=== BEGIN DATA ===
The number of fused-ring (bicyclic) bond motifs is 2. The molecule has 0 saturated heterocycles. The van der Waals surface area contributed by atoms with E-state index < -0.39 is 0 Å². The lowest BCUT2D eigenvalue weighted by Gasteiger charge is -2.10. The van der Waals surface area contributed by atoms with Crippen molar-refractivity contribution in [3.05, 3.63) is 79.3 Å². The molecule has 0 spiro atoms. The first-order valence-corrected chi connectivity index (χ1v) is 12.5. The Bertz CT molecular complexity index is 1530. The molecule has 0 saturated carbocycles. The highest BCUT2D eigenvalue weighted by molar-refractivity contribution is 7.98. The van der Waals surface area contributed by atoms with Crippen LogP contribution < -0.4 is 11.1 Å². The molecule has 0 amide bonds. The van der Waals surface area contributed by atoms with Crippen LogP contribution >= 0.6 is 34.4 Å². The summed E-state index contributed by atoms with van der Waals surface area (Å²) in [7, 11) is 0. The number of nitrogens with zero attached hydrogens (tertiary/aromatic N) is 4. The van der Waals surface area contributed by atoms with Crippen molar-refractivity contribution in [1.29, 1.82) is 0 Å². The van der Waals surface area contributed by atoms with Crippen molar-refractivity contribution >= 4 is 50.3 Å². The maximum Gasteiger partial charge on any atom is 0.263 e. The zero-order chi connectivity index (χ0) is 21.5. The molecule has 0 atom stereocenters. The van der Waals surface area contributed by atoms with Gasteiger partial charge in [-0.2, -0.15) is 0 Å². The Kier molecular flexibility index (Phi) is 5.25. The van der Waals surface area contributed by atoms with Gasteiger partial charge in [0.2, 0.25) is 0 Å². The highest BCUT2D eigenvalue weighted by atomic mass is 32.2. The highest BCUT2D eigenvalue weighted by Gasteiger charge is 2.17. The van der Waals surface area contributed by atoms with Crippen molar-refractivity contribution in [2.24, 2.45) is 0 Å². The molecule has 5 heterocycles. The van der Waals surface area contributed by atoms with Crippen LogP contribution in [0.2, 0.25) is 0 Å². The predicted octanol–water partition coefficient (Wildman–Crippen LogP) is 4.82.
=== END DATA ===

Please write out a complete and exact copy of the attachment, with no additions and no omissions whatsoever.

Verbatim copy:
The number of fused-ring (bicyclic) bond motifs is 2. The molecule has 0 saturated heterocycles. The van der Waals surface area contributed by atoms with E-state index < -0.39 is 0 Å². The lowest BCUT2D eigenvalue weighted by Gasteiger charge is -2.10. The van der Waals surface area contributed by atoms with Crippen molar-refractivity contribution in [3.05, 3.63) is 79.3 Å². The molecule has 0 spiro atoms. The first-order valence-corrected chi connectivity index (χ1v) is 12.5. The Bertz CT molecular complexity index is 1530. The molecule has 0 saturated carbocycles. The highest BCUT2D eigenvalue weighted by molar-refractivity contribution is 7.98. The van der Waals surface area contributed by atoms with Crippen LogP contribution < -0.4 is 11.1 Å². The molecule has 0 amide bonds. The van der Waals surface area contributed by atoms with Crippen LogP contribution >= 0.6 is 34.4 Å². The summed E-state index contributed by atoms with van der Waals surface area (Å²) in [7, 11) is 0. The number of nitrogens with zero attached hydrogens (tertiary/aromatic N) is 4. The van der Waals surface area contributed by atoms with Crippen molar-refractivity contribution in [1.29, 1.82) is 0 Å². The van der Waals surface area contributed by atoms with Crippen molar-refractivity contribution >= 4 is 50.3 Å². The maximum Gasteiger partial charge on any atom is 0.263 e. The zero-order chi connectivity index (χ0) is 21.5. The molecule has 0 atom stereocenters. The van der Waals surface area contributed by atoms with Gasteiger partial charge in [-0.2, -0.15) is 0 Å². The Kier molecular flexibility index (Phi) is 5.25. The van der Waals surface area contributed by atoms with Gasteiger partial charge in [0.2, 0.25) is 0 Å². The highest BCUT2D eigenvalue weighted by atomic mass is 32.2. The highest BCUT2D eigenvalue weighted by Gasteiger charge is 2.17. The van der Waals surface area contributed by atoms with Crippen molar-refractivity contribution in [2.24, 2.45) is 0 Å². The molecule has 5 heterocycles. The van der Waals surface area contributed by atoms with Crippen LogP contribution in [0.2, 0.25) is 0 Å². The predicted octanol–water partition coefficient (Wildman–Crippen LogP) is 4.82.